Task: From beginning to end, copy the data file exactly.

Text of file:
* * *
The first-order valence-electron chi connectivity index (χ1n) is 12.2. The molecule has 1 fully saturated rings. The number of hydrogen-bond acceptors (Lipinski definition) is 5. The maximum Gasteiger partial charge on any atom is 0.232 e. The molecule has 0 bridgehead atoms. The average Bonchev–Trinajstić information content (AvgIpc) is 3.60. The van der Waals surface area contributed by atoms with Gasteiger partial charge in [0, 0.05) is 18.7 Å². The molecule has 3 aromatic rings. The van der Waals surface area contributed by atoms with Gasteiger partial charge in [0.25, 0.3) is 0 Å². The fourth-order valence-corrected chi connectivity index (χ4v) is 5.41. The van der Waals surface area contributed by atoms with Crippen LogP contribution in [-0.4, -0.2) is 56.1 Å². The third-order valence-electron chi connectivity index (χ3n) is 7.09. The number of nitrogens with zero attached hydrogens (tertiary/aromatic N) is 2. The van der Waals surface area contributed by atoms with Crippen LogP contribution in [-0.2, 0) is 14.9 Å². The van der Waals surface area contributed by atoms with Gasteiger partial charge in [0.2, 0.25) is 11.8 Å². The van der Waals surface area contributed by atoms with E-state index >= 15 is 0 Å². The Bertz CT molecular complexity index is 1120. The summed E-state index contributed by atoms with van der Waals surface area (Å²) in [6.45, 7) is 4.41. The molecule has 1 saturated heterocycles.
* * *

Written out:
The first-order valence-electron chi connectivity index (χ1n) is 12.2. The molecule has 1 fully saturated rings. The number of hydrogen-bond acceptors (Lipinski definition) is 5. The maximum Gasteiger partial charge on any atom is 0.232 e. The molecule has 0 bridgehead atoms. The average Bonchev–Trinajstić information content (AvgIpc) is 3.60. The van der Waals surface area contributed by atoms with Gasteiger partial charge in [0, 0.05) is 18.7 Å². The molecule has 3 aromatic rings. The van der Waals surface area contributed by atoms with Gasteiger partial charge in [0.25, 0.3) is 0 Å². The fourth-order valence-corrected chi connectivity index (χ4v) is 5.41. The van der Waals surface area contributed by atoms with Crippen LogP contribution in [-0.4, -0.2) is 56.1 Å². The third-order valence-electron chi connectivity index (χ3n) is 7.09. The number of nitrogens with zero attached hydrogens (tertiary/aromatic N) is 2. The van der Waals surface area contributed by atoms with Crippen LogP contribution in [-0.2, 0) is 14.9 Å². The van der Waals surface area contributed by atoms with Gasteiger partial charge in [0.2, 0.25) is 11.8 Å². The van der Waals surface area contributed by atoms with E-state index >= 15 is 0 Å². The Bertz CT molecular complexity index is 1120. The summed E-state index contributed by atoms with van der Waals surface area (Å²) in [6.45, 7) is 4.41. The molecule has 1 saturated heterocycles.